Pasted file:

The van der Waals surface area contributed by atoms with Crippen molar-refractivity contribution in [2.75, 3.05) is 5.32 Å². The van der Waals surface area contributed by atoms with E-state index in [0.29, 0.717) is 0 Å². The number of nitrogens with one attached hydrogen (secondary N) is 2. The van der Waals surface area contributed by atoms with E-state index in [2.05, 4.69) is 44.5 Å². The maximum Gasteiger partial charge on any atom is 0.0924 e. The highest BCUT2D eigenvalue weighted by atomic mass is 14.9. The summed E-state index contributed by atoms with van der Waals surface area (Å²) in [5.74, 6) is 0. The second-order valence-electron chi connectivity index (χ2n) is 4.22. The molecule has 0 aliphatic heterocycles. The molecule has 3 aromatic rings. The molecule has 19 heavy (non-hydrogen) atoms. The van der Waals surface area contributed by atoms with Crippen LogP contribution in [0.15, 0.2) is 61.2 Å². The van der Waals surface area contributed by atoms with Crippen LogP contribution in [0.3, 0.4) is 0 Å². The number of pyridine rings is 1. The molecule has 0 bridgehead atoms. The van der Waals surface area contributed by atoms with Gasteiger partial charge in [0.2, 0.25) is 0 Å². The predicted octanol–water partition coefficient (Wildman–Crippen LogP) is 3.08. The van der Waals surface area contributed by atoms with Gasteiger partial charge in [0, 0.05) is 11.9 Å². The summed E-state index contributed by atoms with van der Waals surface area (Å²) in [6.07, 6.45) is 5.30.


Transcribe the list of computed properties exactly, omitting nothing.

The van der Waals surface area contributed by atoms with Crippen molar-refractivity contribution in [2.75, 3.05) is 5.32 Å². The van der Waals surface area contributed by atoms with E-state index in [0.29, 0.717) is 0 Å². The number of nitrogens with one attached hydrogen (secondary N) is 2. The van der Waals surface area contributed by atoms with E-state index in [2.05, 4.69) is 44.5 Å². The maximum Gasteiger partial charge on any atom is 0.0924 e. The highest BCUT2D eigenvalue weighted by atomic mass is 14.9. The summed E-state index contributed by atoms with van der Waals surface area (Å²) in [5.74, 6) is 0. The second-order valence-electron chi connectivity index (χ2n) is 4.22. The molecule has 0 aliphatic heterocycles. The molecule has 3 aromatic rings. The molecule has 19 heavy (non-hydrogen) atoms. The van der Waals surface area contributed by atoms with Crippen LogP contribution in [0.15, 0.2) is 61.2 Å². The van der Waals surface area contributed by atoms with Crippen LogP contribution in [0.3, 0.4) is 0 Å². The number of pyridine rings is 1. The molecule has 0 bridgehead atoms. The van der Waals surface area contributed by atoms with Gasteiger partial charge in [0.2, 0.25) is 0 Å². The predicted octanol–water partition coefficient (Wildman–Crippen LogP) is 3.08. The van der Waals surface area contributed by atoms with Gasteiger partial charge in [0, 0.05) is 11.9 Å². The summed E-state index contributed by atoms with van der Waals surface area (Å²) in [6.07, 6.45) is 5.30.